How your company can combat cybercrime, prevent an attack and bounce back in the event of a data security breach.
Whether big or small, any business is vulnerable to cybercriminals and fraud. However, small and medium-sized businesses (SMBs) may not be ready for cyber attacks, and each one of these can be disastrous. In fact, an incredible 60 per cent of small businesses fold in the six months following a cyber attack.
Although this is a scary statistic, proper procedures can help you prevent an attack or, at the very least, recover from one with minimal damage. Here are three things you can do to prepare in advance and limit the impact of cybercrime.
1. Train your staff to combat cybercrime
According to research by Kaspersky, 88 per cent of SMBs that have suffered a data breach claim that social engineering played a part. What is that? Social engineering is any form of cyber fraud that relies on using human error — such as phishing (getting you to click on a harmful link), pretexting (pretending to need sensitive data for a legitimate issue), or quid pro quo (pretending to provide a service in exchange for access to data).
Human error also comes into play in simpler ways. Employees could leave their laptops in a public place, while others might keep a Post-It with their passwords on their desk. It’s easy to become careless with safety, and these small mistakes can easily be exploited by someone with bad intentions.
The easiest way to prevent these attacks is to train your staff appropriately. Teach them to identify common scams such as phishing and to be extremely careful with sensitive data. Repeat this training regularly to prevent a sense of complacency from developing.
2. Encrypt your data
“Data encryption” is one of those technical terms that feel too complicated to understand, but it’s actually very simple. Data encryption registers your data as a code, which can only be read with an encryption key or password. It protects your data as it sits in your system and during data transfers.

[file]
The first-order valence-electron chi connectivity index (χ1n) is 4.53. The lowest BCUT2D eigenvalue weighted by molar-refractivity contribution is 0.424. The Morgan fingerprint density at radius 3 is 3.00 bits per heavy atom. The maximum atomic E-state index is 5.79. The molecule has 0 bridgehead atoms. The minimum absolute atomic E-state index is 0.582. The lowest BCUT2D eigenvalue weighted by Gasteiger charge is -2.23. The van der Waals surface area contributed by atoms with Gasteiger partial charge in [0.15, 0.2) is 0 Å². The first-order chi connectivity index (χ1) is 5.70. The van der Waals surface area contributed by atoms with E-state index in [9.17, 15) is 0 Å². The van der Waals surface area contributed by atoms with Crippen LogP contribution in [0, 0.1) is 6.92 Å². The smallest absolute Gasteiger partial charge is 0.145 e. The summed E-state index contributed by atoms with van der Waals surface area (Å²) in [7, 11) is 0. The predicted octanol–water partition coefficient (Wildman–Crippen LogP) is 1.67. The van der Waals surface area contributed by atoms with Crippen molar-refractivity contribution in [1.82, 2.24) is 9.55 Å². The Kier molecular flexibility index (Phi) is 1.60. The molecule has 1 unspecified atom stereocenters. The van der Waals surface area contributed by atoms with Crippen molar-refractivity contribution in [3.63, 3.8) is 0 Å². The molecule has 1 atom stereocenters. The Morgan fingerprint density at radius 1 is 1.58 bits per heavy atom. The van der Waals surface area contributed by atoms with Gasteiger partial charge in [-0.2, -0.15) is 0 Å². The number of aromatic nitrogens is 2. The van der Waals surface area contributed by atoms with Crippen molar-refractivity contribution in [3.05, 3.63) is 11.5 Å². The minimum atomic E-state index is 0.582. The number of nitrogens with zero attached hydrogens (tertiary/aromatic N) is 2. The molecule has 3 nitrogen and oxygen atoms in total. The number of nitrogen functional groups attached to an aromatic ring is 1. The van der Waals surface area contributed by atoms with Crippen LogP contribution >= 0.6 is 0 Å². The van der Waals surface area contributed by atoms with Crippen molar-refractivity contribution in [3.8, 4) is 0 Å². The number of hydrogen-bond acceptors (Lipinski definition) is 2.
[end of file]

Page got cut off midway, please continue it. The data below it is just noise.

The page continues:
Encryption is particularly important if your employees carry around laptops with sensitive business data (this can easily be stolen or lost) or if such data is often exchanged by email. You can protect your laptops and system using an encryption software — PC Mag has a useful roundup of the best ones on the market.
For email data, you need a separate email encryption software — specifically, a type called secure webmail is best for small businesses. This is because it is cost-effective and doesn’t require both the sender and recipient to be set up with encryption.
3. Be ready to react quickly
A data breach response plan will make your reaction to a data breach fast and effective. With a good plan, you can prevent loss of service and even mitigate the damage. Without it, you will be caught completely unaware, making the attack much more harmful.
Data breach response plan templates are available online, along with guides highlighting the best practice. Do your research and spend some time developing yours, and remember to revisit it as your business grows and your data protection needs become more complex.
Of course, you will need to determine exactly what happened, both to mitigate the damage and prevent it from happening again. It might be worth investing in a team digital forensic specialists, (search for reputable and certified services such as Secure Forensics), who can put a data breach response plan into action. They may also utilize private investigators to locate the people responsible for the attack.
It goes without saying you can’t bounce back from a breach without backing up your data, so a solid backup and storage strategy is also crucial. Keep full backups of everything — at least two separate online copies and a third offline one, preferably in another physical location.
Why combat cybercrime?
Cybercriminals target SMBs specifically because they expect them to be vulnerable and poorly prepared. It’s your job to prove them wrong. While you don’t have the limitless resources of a large corporation to protect yourself, you can definitely make it harder for the fraudsters and combat cybercrime from within. Taking the time to develop a concrete strategy surrounding your data protection and response to breaches could literally save your business, so make it a priority.